C: True true. WOULD YOU RECOMMEND THIS MOVIE?
K: Yes, if the audience can take it for what it’s worth. Keep repeating, ‘this was made in the ‘70s’ so don’t expect to see everyone bust out in aerial acrobatic karate. The only disappointment was that I thought she might shove a broomstick or a beer bottle up their asses tho, LOL.. maybe another movie can show that. I wonder if Ebert didn't like it becos ppl would find out about his rapin young boys.
C: Overall I would say the film was quite good. Definitely not deserving of all the hate that has been thrown at it. As far as the disc is concerned, the picture is crystal clear. The DTS track has a good mix for the ambient sounds. Birds chirp all around you. Sadly the same can't be said for the voice mix. The original mix was an overdub, so there's not much you can do to improve that.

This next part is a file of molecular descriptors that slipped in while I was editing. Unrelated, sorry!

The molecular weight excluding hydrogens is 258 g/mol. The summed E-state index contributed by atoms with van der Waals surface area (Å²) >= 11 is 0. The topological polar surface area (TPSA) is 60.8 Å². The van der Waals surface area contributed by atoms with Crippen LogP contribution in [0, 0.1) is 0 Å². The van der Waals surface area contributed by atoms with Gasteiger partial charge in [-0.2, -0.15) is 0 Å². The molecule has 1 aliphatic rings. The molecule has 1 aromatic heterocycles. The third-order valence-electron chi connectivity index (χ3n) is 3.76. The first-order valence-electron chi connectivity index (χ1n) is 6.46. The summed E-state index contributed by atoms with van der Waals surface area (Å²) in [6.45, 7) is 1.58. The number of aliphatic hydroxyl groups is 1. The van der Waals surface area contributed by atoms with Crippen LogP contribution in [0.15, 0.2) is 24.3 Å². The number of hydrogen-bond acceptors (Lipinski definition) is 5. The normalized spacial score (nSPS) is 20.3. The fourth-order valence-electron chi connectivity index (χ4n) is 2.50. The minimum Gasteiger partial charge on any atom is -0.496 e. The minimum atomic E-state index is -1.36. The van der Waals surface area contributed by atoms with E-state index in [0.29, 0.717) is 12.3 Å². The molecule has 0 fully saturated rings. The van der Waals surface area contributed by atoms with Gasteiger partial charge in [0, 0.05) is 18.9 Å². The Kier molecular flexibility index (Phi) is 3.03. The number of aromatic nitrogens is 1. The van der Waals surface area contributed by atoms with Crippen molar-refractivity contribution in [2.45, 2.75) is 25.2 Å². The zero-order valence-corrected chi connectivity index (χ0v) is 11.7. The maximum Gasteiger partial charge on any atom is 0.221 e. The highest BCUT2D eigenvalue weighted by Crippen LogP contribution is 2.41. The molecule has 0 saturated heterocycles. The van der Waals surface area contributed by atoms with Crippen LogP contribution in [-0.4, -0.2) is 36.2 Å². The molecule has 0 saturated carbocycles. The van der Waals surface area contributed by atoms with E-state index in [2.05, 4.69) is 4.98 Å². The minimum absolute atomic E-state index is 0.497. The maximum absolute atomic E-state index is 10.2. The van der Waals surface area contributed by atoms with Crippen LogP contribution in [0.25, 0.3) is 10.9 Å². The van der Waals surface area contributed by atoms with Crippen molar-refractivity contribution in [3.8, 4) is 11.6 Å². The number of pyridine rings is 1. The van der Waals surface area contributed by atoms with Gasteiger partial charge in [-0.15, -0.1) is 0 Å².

K: But that added to the surreal quality.. along with the lack of soundtrack.. I enjoyed the silence juxtaposed with violent images.. I didn't feel 'cheated' or manipulated into emotion through cheesy musak.
C: True. The Joe Bob Briggs commentary is actually one of the best commentaries I've heard in a long, long time.
K: Joe Bob is insightful and hilarious!
C: Would you say this film makes men want to rape women? Did you feel it to be exploitive?
K: Not at all. did you?
C: No. A definite no.
In conclusion, we believe this was a thought provoking film, with a very pro-feminist message. Although the rape and violence can be quite offputting, this is an important film which was unjustly ripped apart by many many critics. The Millennium Edition DVD is the perfect way to see the film. And the insightful Joe Bob Briggs commentary may just change a few previous nay-sayers' minds.